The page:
Jane Smiley brings her extraordinary gifts—comic timing, empathy, emotional wisdom, an ability to deliver slyly on big themes and capture the American spirit—to the seductive, wishful, wistful world of real estate, in which the sport of choice is the mind game. Her funny and moving new novel is... show more
Jane Smiley brings her extraordinary gifts—comic timing, empathy, emotional wisdom, an ability to deliver slyly on big themes and capture the American spirit—to the seductive, wishful, wistful world of real estate, in which the sport of choice is the mind game. Her funny and moving new novel is about what happens when the American Dream morphs into a seven-figure American Fantasy.Joe Stratford is someone you like at once. He makes an honest living helping nice people buy and sell nice houses. His not-very-amicable divorce is finally settled, and he’s ready to begin again. It’s 1982. He is pretty happy, pretty satisfied. But a different era has dawned; Joe’s new friend, Marcus Burns from New York, seems to be suggesting that the old rules are ready to be repealed, that now is the time you can get rich quick. Really rich. And Marcus not only knows that everyone is going to get rich, he knows how. Because Marcus just quit a job with the IRS.But is Joe ready for the kind of success Marcus promises he can deliver? And what’s the real scoop on Salt Key Farm? Is this really the development opportunity of a lifetime?And then there’s Felicity Ornquist, the lovely, feisty, winning (and married) daughter of Joe’s mentor and business partner. She has finally owned up to her feelings for Joe: she’s just been waiting for him to be available. The question Joe asks himself, over and over, is, Does he have the gumption? Does he have the smarts and the imagination and the staying power to pay attention—to Marcus and to Felicity—and reap the rewards? Good Faith captures the seductions and illusions that can seize America during our periodic golden ages (every Main Street an El Dorado). To follow Joe as he does deals and is dealt with in this newly liberated world of anything goes is a roller-coaster ride through the fun park of the 1980s. It is Jane Smiley in top form.4/2003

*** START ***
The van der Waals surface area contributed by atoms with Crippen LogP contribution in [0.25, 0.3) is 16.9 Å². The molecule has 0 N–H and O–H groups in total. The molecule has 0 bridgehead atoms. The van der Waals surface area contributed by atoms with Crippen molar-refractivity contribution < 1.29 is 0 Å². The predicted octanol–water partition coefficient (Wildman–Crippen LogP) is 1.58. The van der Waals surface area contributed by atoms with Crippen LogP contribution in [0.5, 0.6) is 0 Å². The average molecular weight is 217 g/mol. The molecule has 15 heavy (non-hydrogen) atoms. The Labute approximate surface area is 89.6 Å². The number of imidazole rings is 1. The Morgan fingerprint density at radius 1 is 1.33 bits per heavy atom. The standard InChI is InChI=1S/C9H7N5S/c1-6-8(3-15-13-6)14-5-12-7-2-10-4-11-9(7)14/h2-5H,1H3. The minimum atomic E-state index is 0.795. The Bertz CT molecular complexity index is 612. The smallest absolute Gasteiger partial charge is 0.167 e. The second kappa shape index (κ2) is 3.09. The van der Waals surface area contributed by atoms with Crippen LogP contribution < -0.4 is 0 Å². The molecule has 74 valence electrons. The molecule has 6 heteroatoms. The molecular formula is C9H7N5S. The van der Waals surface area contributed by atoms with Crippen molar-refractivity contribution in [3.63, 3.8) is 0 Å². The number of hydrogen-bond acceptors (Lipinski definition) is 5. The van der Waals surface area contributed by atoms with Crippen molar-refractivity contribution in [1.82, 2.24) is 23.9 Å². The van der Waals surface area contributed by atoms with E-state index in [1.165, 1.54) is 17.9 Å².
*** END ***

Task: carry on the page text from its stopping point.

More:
Publish date: April 22nd 2003
Publisher: Alfred A. Knopf
Pages no: 417
Edition language: English
A book about 1980s real estate boondoggles. It could have been interesting. It wasn't.Jane Smiley's writing is very good (she is a Pulitzer prize winner), and even though I was bored listening to this audiobook, waiting for something interesting to happen (nothing really does, until the very end, an...
As well written as all Smiley's work, but loses it's way plotwise.